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Canada and Japan locked at 1-1 on Opening Day of Davis Cup action

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The Canadian Davis Cup team is tied with Japan 1-1 following the opening day of action at the Davis Cup World Group first-round tie at the Doug Mitchell Thunderbird Sports Centre on the campus of University of British Columbia in Vancouver. The two No. 1 players secured victories for their respective countries on Friday, with world No. 6 Milos Raonic (Thornhill, Ont.) defeating Tatsuma Ito 6-2, 6-1, 6-2 and world No. 4 Kei Nishikori beating Vasek Pospisil (Vancouver) 6-4, 7-6(5), 6-3.

Raonic broke in the sixth game of the first set to take a 4-2 lead and claim firm control in his duel versus Ito. The 24-year-old blasted 19 aces, won 86 per cent of his first serve points, and never faced a single break point. He sewed up the opening victory for Canada in just 88 minutes.

“I think I played a solid match,” Raonic said. “It was good to start that way being the first match of the weekend; you don’t know how things are going to go. So I was very happy with how I played.”

In the second match of the day, Pospisil fell to Nishikori in a closely-fought three-setter which saw Canada’s No. 2 player have his chances. The second set was Pospisil’s best opportunity to climb his way into the match, as he earned two break points to Nishikori’s zero. But in the tiebreaker, Nishikori’s top-level experience came through and he won the important points. Though not much separated the two athletes statistically, Nishikori captured the triumph in two hours and 18 minutes.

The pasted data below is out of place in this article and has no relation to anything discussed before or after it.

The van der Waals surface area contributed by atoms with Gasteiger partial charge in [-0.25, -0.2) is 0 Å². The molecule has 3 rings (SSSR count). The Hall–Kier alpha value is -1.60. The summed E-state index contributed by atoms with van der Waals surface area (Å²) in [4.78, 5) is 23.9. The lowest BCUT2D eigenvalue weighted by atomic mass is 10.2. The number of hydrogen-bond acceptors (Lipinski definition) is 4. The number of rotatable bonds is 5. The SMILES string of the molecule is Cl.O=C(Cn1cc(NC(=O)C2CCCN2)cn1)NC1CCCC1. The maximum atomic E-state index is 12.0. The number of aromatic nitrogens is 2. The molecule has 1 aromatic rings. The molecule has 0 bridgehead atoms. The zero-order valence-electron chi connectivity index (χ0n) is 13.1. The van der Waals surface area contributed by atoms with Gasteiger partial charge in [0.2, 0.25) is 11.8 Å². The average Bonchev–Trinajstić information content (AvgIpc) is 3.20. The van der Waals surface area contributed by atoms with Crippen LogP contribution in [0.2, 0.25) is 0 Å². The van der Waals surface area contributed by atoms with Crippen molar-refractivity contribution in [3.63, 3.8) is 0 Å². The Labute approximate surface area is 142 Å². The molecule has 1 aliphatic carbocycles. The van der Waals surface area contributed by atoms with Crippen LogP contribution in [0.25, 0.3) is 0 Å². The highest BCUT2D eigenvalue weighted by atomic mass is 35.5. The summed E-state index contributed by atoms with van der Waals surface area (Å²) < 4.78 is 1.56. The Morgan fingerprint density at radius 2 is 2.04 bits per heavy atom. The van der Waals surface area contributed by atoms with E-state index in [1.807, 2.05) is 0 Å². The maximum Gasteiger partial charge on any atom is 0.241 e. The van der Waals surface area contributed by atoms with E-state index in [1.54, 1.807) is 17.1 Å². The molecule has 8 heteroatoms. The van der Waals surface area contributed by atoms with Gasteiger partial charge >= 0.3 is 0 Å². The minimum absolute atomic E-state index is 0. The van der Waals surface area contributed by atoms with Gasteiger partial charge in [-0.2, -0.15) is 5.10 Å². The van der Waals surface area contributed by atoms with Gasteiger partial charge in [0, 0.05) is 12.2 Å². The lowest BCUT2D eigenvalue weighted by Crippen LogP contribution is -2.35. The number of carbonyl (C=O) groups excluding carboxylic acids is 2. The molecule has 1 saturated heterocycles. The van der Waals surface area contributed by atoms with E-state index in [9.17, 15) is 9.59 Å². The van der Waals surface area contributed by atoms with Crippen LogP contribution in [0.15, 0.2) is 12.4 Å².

“I had opportunities in the second set, I think I was unlucky to lose the second set,” Pospisil said. “I don’t think he had any break points and I had at least two. Some unlucky net cords came at bad times. If I win the second set, it’s a different match because the crowd gets into it, and suddenly maybe he’s feeling more pressure. So I think I was unlucky to lose the second set but he played well too. It was a tough match, and there are positives to take out of it.”

Canada is aiming to secure its place in the World Group quarter-finals for the second time in its history – first accomplished in 2013 with a 3-2 victory over Spain in Vancouver. The winner of this tie will earn a spot in the quarter-finals of this year’s competition and in the World Group for 2016, while the loser will need to participate in a World Group play-off in September in order to maintain its position in the elite 16-team category.

“The two No. 1s played respective to their ranking,” Canadian Davis Cup team captain Martin Laurendeau said. “Milos played a really good match, he was just too good. Kei competed well and came up with some shots and he dug out of those sets that went deep. So he came out on top and did his job as No. 1, but we knew the doubles was going to be a key factor and it’s shaped up that way.”

Similar to 2013, when Canada played in front of spirited crowds at the Doug Mitchell Thunderbird Sports Centre en route to reaching the semifinals, the first day featured a large and loud environment.

“It’s a lot of fun to be playing in this atmosphere,” Raonic said. “It makes those tough moments a little bit easier and when you get going it carries you through. In the beginning it was very loud both ways and then I feel like the way I was playing it gave possibility for the Canadian crowd to uprise.”

Play will resume on Saturday at 1 p.m. PT with the doubles match, scheduled to feature Canadians Daniel Nestor (Toronto) and Pospisil against Go Soeda and Yasutaka Uchiyama. The team captains have until one hour before the match to change their nominations. The tie will conclude on Sunday with the two reverse singles matches, scheduled to begin at 1 p.m. PT.